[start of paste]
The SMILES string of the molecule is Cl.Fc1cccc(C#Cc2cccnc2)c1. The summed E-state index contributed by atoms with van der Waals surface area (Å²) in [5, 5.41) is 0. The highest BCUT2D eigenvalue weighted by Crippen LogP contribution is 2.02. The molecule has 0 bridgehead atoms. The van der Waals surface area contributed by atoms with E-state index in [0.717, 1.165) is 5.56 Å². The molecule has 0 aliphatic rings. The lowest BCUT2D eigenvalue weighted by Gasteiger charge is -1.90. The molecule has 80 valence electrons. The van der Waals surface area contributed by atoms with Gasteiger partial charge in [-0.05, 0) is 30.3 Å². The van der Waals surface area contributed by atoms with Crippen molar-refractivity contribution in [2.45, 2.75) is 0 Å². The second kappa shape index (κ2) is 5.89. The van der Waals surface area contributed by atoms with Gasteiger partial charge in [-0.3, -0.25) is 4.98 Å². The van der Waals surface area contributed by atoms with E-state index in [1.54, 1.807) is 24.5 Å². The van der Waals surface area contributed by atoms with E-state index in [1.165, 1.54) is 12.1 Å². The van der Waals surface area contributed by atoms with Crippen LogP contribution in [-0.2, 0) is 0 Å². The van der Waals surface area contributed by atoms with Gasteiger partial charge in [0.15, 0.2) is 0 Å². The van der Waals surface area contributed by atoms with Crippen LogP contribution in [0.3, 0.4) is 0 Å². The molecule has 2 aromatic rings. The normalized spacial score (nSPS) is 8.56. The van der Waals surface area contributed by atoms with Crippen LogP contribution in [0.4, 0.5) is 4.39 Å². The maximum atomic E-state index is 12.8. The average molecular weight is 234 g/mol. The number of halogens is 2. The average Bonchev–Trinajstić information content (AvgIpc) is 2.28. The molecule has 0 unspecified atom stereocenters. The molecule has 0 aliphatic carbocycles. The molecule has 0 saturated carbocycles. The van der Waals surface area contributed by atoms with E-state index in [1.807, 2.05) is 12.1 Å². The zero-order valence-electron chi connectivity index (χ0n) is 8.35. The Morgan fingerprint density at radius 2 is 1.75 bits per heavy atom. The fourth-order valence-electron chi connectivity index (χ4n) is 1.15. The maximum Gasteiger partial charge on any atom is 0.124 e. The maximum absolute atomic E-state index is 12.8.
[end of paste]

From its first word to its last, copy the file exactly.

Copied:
The SMILES string of the molecule is Cl.Fc1cccc(C#Cc2cccnc2)c1. The summed E-state index contributed by atoms with van der Waals surface area (Å²) in [5, 5.41) is 0. The highest BCUT2D eigenvalue weighted by Crippen LogP contribution is 2.02. The molecule has 0 bridgehead atoms. The van der Waals surface area contributed by atoms with E-state index in [0.717, 1.165) is 5.56 Å². The molecule has 0 aliphatic rings. The lowest BCUT2D eigenvalue weighted by Gasteiger charge is -1.90. The molecule has 80 valence electrons. The van der Waals surface area contributed by atoms with Gasteiger partial charge in [-0.05, 0) is 30.3 Å². The van der Waals surface area contributed by atoms with Crippen molar-refractivity contribution in [2.45, 2.75) is 0 Å². The second kappa shape index (κ2) is 5.89. The van der Waals surface area contributed by atoms with Gasteiger partial charge in [-0.3, -0.25) is 4.98 Å². The van der Waals surface area contributed by atoms with E-state index in [1.54, 1.807) is 24.5 Å². The van der Waals surface area contributed by atoms with E-state index in [1.165, 1.54) is 12.1 Å². The van der Waals surface area contributed by atoms with Crippen LogP contribution in [-0.2, 0) is 0 Å². The van der Waals surface area contributed by atoms with Gasteiger partial charge in [0.15, 0.2) is 0 Å². The van der Waals surface area contributed by atoms with Crippen LogP contribution in [0.3, 0.4) is 0 Å². The molecule has 2 aromatic rings. The normalized spacial score (nSPS) is 8.56. The van der Waals surface area contributed by atoms with Crippen LogP contribution in [0.4, 0.5) is 4.39 Å². The maximum atomic E-state index is 12.8. The average molecular weight is 234 g/mol. The number of halogens is 2. The average Bonchev–Trinajstić information content (AvgIpc) is 2.28. The molecule has 0 unspecified atom stereocenters. The molecule has 0 aliphatic carbocycles. The molecule has 0 saturated carbocycles. The van der Waals surface area contributed by atoms with E-state index in [1.807, 2.05) is 12.1 Å². The zero-order valence-electron chi connectivity index (χ0n) is 8.35. The Morgan fingerprint density at radius 2 is 1.75 bits per heavy atom. The fourth-order valence-electron chi connectivity index (χ4n) is 1.15. The maximum Gasteiger partial charge on any atom is 0.124 e. The maximum absolute atomic E-state index is 12.8.